But Santorum would take the American public even further back in time than 1791, when the First Amendment came into effect, all the way to 1644. He would have to do so, because Jefferson borrowed his words from Roger Williams, a Baptist minister and the founder of Rhode Island, who also maintained that the separation of church and state was necessary to preserve the purity of both entities. Rev. Williams describes his views in his 1644 book The Bloudy Tenent of Persecution for Cause of Conscience:
...the faithful labors of many witnesses of Jesus Christ, existing in the world, abundantly proving, that the Church of the Jews under the Old Testament in the type and the Church of the Christians under the New Testament in the anti-type, were both SEPARATE from the world;
and that when they have opened a gap in the HEDGE, or WALL OF SEPARATION, between the garden of the Church and the wilderness of the world, God hath ever broken down the WALL itself, removed the candlestick, and made his garden a wilderness, as at this day.
And that therefore if He will ever please to restore His garden and paradise again, it must of necessity be WALLED in peculiarly unto Himself from the world, and that all that shall be saved out of the world are to be transplanted out of the wilderness of the world and added unto His Church or garden a SEPARATION of Holy from unHoly, penitent from impenitent, Godly from unGodly. [sic]
Here Williams attempts to vindicate church-state separation by alluding to the metaphor in Isaiah 5:1-7. In Williams's view, formal separation of the two is necessary to preserve the purity and prevent the corruption of both. The government of the world must not impose on the vineyard of religion, lest it should sour the grapes within, and religion must not impose on government lest it should violate the right to freedom of conscience granted by God 1, including that of non-Christians such as Jews, Muslims, pagans, and atheists 2. It is impossible to imagine Santorum making such a strong case for church-state separation today in 2012.
Of course, right-wing revisionists have attempted to discredit Williams's interpretation--but not necessarily with any success. In an article on the Web site The Moral Liberal, conservative writer and former evangelical pastor William J. Federer argues that Williams is alluding to "a Scriptural pattern that when God's people sin, He judges them by allowing the church to be trampled by an ungodly government". The message behind the Isaiah passage, Federer suggests, is that God will restore his garden by shutting it out from the world if his followers repent. It is unclear exactly what Federer means here, but if he is saying "religion should be allowed to influence government, because the Isaiah passage doesn't actually bar it from doing so", his logic is flawed: 1) God's breaking down the wall is a punishment for sin in the passage, not the ideal state of things, hence it follows that walling off the garden from the world (i.e. separating church and state) is a benevolent gift from God in recognition of human penitence. 2) Federer's argument is a genetic fallacy, which states that a conclusion is valid because of its origin rather than its current meaning or context (e.g. saying that engagement rings are sexist because they used to symbolize the ankle chains of enslaved wives, even though they don't anymore). Even if the original Isaiah metaphor wasn't intended to support Williams's idea of church-state separation, it has adopted a new meaning and purpose, therefore it stands on its own merit, and for its own sake.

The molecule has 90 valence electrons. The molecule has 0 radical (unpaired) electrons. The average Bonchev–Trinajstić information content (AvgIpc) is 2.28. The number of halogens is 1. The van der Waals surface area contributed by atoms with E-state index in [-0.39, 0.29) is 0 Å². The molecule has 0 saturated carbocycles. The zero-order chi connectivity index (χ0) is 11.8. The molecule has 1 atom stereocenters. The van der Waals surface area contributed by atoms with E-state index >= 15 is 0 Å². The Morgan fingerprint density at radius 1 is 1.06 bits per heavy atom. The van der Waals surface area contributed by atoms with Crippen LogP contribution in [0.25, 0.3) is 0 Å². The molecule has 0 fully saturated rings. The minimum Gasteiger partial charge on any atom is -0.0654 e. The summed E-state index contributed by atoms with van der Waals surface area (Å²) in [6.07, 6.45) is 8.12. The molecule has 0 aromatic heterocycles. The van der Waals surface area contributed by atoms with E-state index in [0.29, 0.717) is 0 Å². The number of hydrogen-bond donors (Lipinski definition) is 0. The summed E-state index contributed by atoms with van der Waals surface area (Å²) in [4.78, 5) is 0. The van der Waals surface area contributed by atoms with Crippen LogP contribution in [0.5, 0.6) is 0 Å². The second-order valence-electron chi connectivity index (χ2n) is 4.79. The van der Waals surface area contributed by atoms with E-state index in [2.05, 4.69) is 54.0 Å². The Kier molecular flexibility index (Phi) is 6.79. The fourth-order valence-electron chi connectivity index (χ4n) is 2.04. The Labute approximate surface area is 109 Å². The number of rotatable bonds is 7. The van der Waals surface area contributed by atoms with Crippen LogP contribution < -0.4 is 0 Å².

But you'll never hear Santorum make such an argument. Comparing him with Kennedy, Jefferson, and even Williams, it begins to look as though the senator intends to transport America all the way back to the Middle Ages. With any luck, the public will become so fed-up with his red herrings, logical leaps, and puerile antics that they'll say, "Enough. We refuse to let you co-opt our civil government to impose your religious ideology on us". This is certainly the hope of the Universal Life Church Monastery. Like other nondenominational churches, the ULC Monastery has always believed in strict church-state separation and government neutrality in religious affairs, to prevent corruption on both sides of "the wall" and to protect all faith groups (including non-faith groups), for we are all children of the same universe.
James P. Byrd, The challenges of Roger Williams: religious liberty, violent persecution, and the Bible (Mercer University Press, 2002) (accessed on Google Book on July 20, 2009)
Roger Williams, Richard Groves, The bloudy tenent of persecution for cause of conscience: discussed in a conference between truth and peace : who, in all tender affection, present to the High Court of Parliament, (as the result of their discourse) these, (among other passages) of highest consideration (Mercer University Press, 2001), pg. 3  (accessible on Google Books, July 28, 2009)0865547661, 9780865547667